Rumors of an HTC-made Nexus device have swirled for some time, but only recently have details of a next-generation tablet started to become apparent. Not long after NVIDIA inadvertently leaked that the Taiwanese company is linking up with Google to launch the Nexus 9, the Wall Street Journal has added even more credibility to reports by stating that HTC engineers have been regularly flying to Google's Mountain View HQ in order to finalize the 9-inch device. As part of a patent lawsuit against Qualcomm and Samsung earlier this month, NVIDIA revealed that it would be providing the muscle for the Android L-powered slate, HTC's first since the Flyer, which is expected to feature its Tegra K1 processor and launch within the third quarter. However, we're now just over a week away from the end of September, so it looks increasingly likely that we'll see something official next month. Remember, Google has a history of scheduling events in October.

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Microsoft has been rather generous with free OneDrive storage lately, and that doesn't seem to be changing anytime soon. Now Redmond is bumping the previous gratis 15GB up by 100 percent, to 30GB. What's the catch? There isn't much of one, really. All Redmond says you have to do (regardless of if you're a new user or seasoned veteran) is activate auto-upload on your device of choice's camera roll between now and the end of the month -- even on a Windows PC. Seems simple enough. The announcement focuses on the storage woes that've been associated with upgrading to iOS 8, and given the iPhone 6 Plus' fancy video tricks like HD time-lapse capture we'd imagine the off-device storage should come in pretty handy.

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When we saw the Samsung Gear VR at IFA, Oculus CTO John Carmack showed us a basic version of an app store made for mobile virtual reality. But when the headset ships to consumers sometime later this year, the VR outfit has bigger plans. It's rebranding the current Oculus Share "store" into Oculus Platform and turning it into a launcher of sorts for apps and other experiences, as noticed by TechCrunch. Platform will act as common store across the firm's entire platform including the Rift and mobile. Like the prototype from earlier this month, the store will exist within virtual reality and will house games, apps and stuff like the virtual movie theater, Oculus Cinema.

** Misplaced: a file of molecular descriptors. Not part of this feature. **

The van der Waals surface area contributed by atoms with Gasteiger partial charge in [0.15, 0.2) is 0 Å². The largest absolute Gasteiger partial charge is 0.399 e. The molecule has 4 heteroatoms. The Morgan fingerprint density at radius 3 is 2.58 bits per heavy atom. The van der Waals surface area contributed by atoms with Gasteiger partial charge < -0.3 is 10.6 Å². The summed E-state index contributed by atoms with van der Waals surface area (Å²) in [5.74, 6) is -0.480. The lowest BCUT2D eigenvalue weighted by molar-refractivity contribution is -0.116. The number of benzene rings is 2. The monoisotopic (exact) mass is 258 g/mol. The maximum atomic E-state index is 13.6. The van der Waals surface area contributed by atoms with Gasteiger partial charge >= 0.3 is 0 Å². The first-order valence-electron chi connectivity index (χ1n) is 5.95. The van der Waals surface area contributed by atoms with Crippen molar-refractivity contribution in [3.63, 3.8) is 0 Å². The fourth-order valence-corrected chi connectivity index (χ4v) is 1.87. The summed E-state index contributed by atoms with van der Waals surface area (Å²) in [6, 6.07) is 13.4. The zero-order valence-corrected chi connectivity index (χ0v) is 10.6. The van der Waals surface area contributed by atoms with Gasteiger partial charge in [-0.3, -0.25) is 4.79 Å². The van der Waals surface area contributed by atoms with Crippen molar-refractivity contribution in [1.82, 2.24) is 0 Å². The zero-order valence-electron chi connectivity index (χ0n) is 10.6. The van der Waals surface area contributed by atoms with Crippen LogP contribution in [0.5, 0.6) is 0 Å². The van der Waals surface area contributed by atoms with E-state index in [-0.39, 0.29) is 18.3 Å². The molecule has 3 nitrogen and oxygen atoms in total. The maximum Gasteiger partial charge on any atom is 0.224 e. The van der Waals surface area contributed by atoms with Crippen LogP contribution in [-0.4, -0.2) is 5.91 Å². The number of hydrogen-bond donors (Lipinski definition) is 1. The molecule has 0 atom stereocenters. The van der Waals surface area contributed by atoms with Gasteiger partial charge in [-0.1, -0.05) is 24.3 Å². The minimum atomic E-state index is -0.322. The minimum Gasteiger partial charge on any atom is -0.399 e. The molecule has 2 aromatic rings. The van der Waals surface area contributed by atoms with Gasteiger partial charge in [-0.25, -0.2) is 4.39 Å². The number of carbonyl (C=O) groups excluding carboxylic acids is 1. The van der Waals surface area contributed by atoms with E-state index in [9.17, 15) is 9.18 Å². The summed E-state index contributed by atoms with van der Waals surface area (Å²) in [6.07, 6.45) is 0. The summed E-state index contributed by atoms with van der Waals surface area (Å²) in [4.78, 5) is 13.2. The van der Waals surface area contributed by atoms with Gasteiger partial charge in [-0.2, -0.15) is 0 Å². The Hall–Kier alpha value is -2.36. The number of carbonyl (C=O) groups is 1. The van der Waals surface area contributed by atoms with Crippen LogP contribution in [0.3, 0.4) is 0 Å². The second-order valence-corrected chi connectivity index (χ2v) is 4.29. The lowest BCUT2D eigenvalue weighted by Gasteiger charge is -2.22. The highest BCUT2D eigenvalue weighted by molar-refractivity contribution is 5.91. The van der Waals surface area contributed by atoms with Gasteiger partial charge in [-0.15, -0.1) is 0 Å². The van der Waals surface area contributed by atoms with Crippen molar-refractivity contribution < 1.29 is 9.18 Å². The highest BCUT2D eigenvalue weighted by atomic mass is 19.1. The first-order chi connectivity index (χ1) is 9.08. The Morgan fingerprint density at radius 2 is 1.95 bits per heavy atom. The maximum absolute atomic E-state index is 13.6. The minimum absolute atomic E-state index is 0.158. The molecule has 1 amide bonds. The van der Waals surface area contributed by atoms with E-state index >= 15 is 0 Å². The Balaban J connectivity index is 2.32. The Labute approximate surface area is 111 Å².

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Dell Streak

It's safe to say that Steve Jobs was off the mark when he declared that no one would buy big smartphones -- they've become popular enough that Apple itself is now making large iPhones. But how did these supersized devices escape their niche status to become the must-haves they are today? The transformation didn't happen overnight. It took a succession of ever-bigger phones to spark the public imagination and prove that huge screens were here to stay. We've rounded up 10 of the most important examples -- head on over to our gallery to see how enormous became the new normal.

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When Verizon launched its "Advanced Calling 1.0" feature earlier this month (read: voice over LTE), it only worked with two phones: The Samsung Galaxy S5 and the LG G2. Now the company can add the iPhone to that list, well, at least the iPhone 6. Verizon customers who upgraded to Cupertino's latest handset are reporting that VoLTE is working on both the iPhone 6 and iPhone 6 Plus. A user on the MacRumors forum said he had to activate the feature in his phone's cellular menu first, but afterwards was able to make calls freely. It's also notable that he called a landline -- previously, the feature was only said to work between compatible Verizon phones. Is it working for you? Fire up your new handset (if you're into that brand), and let us know in the comments.

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MIT can turn your smartphone into a different kind of second screen

Sure, we've seen apps that let you easily share files between your phone and PC. No biggie there. But the demo we're about to show you is a tad more sophisticated than that. Over at MIT, two teams of researchers have developed a smartphone system called THAW, which allows you to share files and use the phone as a game controller -- all by pressing the handset against your computer's display. As you can see in the below demo video, for instance, it's possible to transfer files onto the phone simply by dragging them where the phone is, as if it were just another folder on your desktop. Similar to what you can already do with NFC, you can press the phone against the screen, and walk away with whatever web page you had been looking at. (To be fair, iOS 8's Continuity feature does that automatically.)